-1 Defense Grid, -1 Duress, -1 Thoughtseize
+1 Chain of Vapor, +2 Tormod’s Crypt

Game Play

I lost the die roll and started the game off with a mulligan, but ended up with a decent six. I had plenty of mana, lands, and a cantrip. I just needed to find a tutor here and I could win the game fairly easily. The opponent led off with a Hedron Crab and then passed the turn back to me. I assumed they were going to have an explosive turn two, so I needed to find a way to win immediately. I cast my Ponder looking for something, but the top three cards weren’t very good, and I chose to shuffle. I got lucky and drew Burning Wish after the shuffle.


My opponent played out a fetch land to get two Hedron Crab triggers. That, combined with a Stitcher’s Supplier allowed them to fill their graveyard with Bloodghast, and put Gravecrawler and Hogaak, Arisen Necropolis into play. They then passed the turn back and I needed a good top deck. I was pretty sure if my opponent got another turn that I would die. I took my draw step and it was a Thoughtseize.

I played out my second land and cast Burning Wish and grabbed Dark Petition. The plan was to win on the following turn by using Dark Petition for Ad Nauseam. I just had to pass the turn back and cross my fingers that I didn’t die on their third turn.

Unfortunately, my opponent played an Altar of Dementia and another land to trigger the Hedron Crab. That gave them enough ways to put cards into the graveyard that they then milled a Bridge from Below and a Vengevine. Being able to sacrifice their creatures and return them gave them enough power from Bridge from Below to mill themselves enough times to then eventually mill me out of the game.


I sideboarded exactly like I mentioned in the sideboarding section and chose to be on the play for the second game. I kept my opening seven with two copies of Tormod’s Crypt, lands, and rituals. I just needed a tutor to win. On my first turn, I played a land and a Tormod’s Crypt and passed the turn. For my second turn, I cast Burning Wish and got Dark Petition. I was hoping that Tormod’s Crypt would slows them down just enough for me to win the game. I also didn’t play out the second one in case I drew a Brainstorm and wanted to put it back. My opponent also might have played differently if they knew they only needed to fight through one Tormod’s Crypt instead of two.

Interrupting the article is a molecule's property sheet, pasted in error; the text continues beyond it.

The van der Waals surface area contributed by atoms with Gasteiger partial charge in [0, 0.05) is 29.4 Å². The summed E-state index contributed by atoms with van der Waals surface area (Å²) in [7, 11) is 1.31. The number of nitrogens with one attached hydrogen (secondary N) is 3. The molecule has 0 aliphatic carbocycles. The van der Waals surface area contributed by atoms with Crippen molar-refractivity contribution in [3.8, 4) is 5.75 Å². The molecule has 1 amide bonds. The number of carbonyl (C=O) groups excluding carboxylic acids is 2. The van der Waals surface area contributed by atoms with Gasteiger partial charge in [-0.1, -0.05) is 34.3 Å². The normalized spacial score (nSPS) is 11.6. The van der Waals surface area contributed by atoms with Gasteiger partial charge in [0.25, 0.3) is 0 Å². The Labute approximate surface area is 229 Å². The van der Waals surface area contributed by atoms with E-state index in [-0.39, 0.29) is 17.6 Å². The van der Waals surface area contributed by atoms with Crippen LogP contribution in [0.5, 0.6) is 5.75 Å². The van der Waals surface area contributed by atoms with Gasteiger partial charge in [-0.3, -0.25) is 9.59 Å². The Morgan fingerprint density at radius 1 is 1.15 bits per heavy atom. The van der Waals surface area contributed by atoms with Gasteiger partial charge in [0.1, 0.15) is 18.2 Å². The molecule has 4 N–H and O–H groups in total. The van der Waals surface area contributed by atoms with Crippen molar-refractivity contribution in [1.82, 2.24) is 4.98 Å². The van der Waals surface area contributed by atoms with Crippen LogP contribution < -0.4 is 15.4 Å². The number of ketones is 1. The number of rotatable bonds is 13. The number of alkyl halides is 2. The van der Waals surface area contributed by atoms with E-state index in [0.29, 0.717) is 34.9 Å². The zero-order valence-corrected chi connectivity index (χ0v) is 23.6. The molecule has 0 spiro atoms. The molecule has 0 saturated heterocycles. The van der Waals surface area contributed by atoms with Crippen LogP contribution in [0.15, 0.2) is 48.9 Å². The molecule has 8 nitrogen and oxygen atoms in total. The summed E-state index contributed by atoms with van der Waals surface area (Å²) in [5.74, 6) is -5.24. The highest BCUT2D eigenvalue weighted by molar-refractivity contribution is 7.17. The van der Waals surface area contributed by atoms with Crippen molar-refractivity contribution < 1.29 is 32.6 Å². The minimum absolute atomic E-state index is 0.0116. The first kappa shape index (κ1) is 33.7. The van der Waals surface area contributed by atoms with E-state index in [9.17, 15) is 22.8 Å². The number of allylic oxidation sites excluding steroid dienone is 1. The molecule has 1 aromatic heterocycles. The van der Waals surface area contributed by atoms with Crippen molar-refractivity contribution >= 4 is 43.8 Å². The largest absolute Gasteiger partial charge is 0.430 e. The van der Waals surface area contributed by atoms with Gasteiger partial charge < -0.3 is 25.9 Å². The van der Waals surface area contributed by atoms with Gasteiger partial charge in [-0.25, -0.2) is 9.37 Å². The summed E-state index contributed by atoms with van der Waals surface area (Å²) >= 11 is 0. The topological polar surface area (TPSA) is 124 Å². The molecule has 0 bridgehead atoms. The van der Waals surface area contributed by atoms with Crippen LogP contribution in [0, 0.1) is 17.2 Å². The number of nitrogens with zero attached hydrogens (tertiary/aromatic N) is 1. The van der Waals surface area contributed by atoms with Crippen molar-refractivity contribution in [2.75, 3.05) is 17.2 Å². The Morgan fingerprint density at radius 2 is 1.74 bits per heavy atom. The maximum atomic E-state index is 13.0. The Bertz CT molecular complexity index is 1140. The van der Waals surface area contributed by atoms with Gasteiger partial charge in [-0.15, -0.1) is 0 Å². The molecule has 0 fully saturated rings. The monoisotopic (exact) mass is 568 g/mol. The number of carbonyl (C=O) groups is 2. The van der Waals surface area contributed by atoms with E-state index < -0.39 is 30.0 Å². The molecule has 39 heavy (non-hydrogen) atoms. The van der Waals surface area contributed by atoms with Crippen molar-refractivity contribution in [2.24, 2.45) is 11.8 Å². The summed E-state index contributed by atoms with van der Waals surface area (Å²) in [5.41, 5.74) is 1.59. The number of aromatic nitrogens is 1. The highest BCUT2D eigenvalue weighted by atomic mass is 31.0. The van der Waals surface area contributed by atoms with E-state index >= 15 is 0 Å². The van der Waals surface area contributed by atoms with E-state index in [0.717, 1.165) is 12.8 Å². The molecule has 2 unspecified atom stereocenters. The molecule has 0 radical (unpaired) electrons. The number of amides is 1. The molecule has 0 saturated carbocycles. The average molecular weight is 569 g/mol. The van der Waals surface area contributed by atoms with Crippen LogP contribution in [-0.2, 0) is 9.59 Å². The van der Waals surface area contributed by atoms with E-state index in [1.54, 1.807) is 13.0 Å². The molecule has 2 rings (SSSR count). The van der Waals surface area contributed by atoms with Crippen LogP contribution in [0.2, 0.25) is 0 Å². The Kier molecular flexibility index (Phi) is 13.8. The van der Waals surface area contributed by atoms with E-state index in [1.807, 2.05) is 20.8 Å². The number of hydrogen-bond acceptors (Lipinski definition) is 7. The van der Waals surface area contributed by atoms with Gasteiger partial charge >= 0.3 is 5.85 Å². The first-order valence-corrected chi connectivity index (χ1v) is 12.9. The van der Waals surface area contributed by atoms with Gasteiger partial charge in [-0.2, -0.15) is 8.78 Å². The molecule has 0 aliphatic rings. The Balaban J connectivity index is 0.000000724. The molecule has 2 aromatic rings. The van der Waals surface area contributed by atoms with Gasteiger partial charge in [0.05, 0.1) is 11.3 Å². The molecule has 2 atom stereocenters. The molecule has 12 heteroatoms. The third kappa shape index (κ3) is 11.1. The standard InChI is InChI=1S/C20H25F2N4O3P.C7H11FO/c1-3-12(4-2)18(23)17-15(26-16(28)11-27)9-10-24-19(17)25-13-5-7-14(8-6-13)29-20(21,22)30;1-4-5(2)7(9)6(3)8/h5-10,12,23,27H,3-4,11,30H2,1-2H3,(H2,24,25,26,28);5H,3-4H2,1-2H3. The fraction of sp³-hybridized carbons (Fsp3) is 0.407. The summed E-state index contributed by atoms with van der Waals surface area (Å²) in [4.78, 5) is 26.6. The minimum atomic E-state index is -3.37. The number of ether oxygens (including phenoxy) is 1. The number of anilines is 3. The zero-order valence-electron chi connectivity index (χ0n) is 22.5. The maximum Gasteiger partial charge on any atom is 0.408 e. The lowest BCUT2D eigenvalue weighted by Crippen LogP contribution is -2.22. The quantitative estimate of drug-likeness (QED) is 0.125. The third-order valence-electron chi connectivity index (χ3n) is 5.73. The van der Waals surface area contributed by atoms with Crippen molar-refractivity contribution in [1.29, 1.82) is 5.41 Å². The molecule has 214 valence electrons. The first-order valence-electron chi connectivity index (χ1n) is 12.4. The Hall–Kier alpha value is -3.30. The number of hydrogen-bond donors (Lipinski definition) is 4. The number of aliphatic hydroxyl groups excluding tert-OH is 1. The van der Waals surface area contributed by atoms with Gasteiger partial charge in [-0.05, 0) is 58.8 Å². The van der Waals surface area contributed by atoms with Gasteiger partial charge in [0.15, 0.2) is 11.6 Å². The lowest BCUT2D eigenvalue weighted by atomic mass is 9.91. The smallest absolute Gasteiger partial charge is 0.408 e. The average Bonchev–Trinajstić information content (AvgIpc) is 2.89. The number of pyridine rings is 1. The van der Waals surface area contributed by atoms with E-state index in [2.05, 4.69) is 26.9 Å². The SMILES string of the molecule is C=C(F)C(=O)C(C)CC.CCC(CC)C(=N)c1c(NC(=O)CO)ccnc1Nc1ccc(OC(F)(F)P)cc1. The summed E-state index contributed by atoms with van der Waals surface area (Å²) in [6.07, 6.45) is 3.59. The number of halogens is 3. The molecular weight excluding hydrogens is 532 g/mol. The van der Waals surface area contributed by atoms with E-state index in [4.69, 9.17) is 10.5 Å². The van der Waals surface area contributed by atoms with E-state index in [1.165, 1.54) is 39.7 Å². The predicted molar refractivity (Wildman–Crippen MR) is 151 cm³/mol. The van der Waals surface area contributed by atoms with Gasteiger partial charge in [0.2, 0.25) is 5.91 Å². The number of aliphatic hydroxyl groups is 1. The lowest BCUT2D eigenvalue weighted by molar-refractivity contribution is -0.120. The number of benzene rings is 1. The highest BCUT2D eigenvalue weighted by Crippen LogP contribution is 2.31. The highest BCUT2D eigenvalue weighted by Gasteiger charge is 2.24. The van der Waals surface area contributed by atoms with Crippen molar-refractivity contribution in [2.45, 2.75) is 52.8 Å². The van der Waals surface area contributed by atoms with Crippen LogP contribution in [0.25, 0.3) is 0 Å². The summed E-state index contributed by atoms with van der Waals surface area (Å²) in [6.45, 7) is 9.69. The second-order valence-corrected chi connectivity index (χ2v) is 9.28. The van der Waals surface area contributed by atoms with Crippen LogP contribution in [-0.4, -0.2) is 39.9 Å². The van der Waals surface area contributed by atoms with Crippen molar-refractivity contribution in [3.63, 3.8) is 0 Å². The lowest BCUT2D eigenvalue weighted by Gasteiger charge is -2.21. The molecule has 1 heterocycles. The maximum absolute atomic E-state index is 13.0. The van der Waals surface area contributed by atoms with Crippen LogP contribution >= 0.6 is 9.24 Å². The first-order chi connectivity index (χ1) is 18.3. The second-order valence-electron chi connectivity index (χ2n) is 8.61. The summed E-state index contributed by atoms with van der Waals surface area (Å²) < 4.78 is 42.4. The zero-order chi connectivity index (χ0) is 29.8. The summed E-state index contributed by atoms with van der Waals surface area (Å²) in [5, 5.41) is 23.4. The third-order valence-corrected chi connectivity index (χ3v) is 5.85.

On my opponent’s second turn they cast Cabal Therapy. They obviously knew I had Dark Petition because I revealed it off of Burning Wish, and that’s exactly what they named.

Now that I don’t have a tutor anymore I needed to find a cantrip to find one or naturally draw one. Thankfully, this Tormod’s Crypt is doing work and my opponent is playing very slowly. Eventually, I was able to draw Infernal Tutor and I had enough mana for the opponent to concede.


For the third game, my opponent wisely decided to be on the play. I kept a fairly decent hand with lands, rituals, and an Infernal Tutor. The only downside here is I also had two copies of Chrome Mox and not that many extra colored spells to imprint. As long as I drew spells, I had a very fast kill. On my first draw step, however, I drew a third Chrome Mox.

That was definitely one of the worst draws in my deck. My opponent had one of their good, and consistent, draws and was able to set up on turn two for a turn three win. They had Altar of Dementia, Gravecrawler, and Bridge from Below in the graveyard, and that was enough to get their graveyard going to snowball into a win.


Even though I lost this example, I think this matchup is heavily favored. I have at least a 60 percent win rate against the deck due to it being slower with very little interaction. This was still a good example game though because it showed what happens when we lose. Sometimes the best way to win is knowing how you could lose. In this example, it was about not having the tutor cards I needed, and when I did have them, I didn’t protect them from discard spells well enough. I’m unsure if Hogaak is the real deal and will be a major player longer-term in Legacy, but I certainly hope so because it’s a fun deck to play and a good matchup for TES!